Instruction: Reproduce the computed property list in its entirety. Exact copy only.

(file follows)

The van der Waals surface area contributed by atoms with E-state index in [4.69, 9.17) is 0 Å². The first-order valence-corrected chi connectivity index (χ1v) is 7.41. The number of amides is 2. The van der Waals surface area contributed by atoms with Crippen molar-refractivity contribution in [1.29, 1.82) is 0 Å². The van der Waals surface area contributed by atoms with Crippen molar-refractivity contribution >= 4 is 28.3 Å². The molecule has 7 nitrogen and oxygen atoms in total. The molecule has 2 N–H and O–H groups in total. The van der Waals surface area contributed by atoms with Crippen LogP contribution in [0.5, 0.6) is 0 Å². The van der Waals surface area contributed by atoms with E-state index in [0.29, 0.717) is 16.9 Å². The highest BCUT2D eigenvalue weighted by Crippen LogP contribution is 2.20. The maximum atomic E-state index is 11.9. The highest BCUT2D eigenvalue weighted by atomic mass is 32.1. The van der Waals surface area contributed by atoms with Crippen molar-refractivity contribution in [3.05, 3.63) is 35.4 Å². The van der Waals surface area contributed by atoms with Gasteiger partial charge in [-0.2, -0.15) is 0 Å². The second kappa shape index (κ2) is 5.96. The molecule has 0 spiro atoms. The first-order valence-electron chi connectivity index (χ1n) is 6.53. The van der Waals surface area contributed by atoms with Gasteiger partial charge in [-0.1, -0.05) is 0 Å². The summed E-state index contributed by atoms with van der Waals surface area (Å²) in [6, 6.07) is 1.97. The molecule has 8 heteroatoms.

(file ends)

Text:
The van der Waals surface area contributed by atoms with E-state index in [4.69, 9.17) is 0 Å². The first-order valence-corrected chi connectivity index (χ1v) is 7.41. The number of amides is 2. The van der Waals surface area contributed by atoms with Crippen molar-refractivity contribution in [1.29, 1.82) is 0 Å². The van der Waals surface area contributed by atoms with Crippen molar-refractivity contribution >= 4 is 28.3 Å². The molecule has 7 nitrogen and oxygen atoms in total. The molecule has 2 N–H and O–H groups in total. The van der Waals surface area contributed by atoms with Crippen LogP contribution in [0.5, 0.6) is 0 Å². The van der Waals surface area contributed by atoms with E-state index in [0.29, 0.717) is 16.9 Å². The highest BCUT2D eigenvalue weighted by Crippen LogP contribution is 2.20. The maximum atomic E-state index is 11.9. The highest BCUT2D eigenvalue weighted by atomic mass is 32.1. The van der Waals surface area contributed by atoms with Crippen molar-refractivity contribution in [3.05, 3.63) is 35.4 Å². The van der Waals surface area contributed by atoms with Gasteiger partial charge in [-0.2, -0.15) is 0 Å². The second kappa shape index (κ2) is 5.96. The molecule has 0 spiro atoms. The first-order valence-electron chi connectivity index (χ1n) is 6.53. The van der Waals surface area contributed by atoms with Gasteiger partial charge in [-0.1, -0.05) is 0 Å². The summed E-state index contributed by atoms with van der Waals surface area (Å²) in [6, 6.07) is 1.97. The molecule has 8 heteroatoms.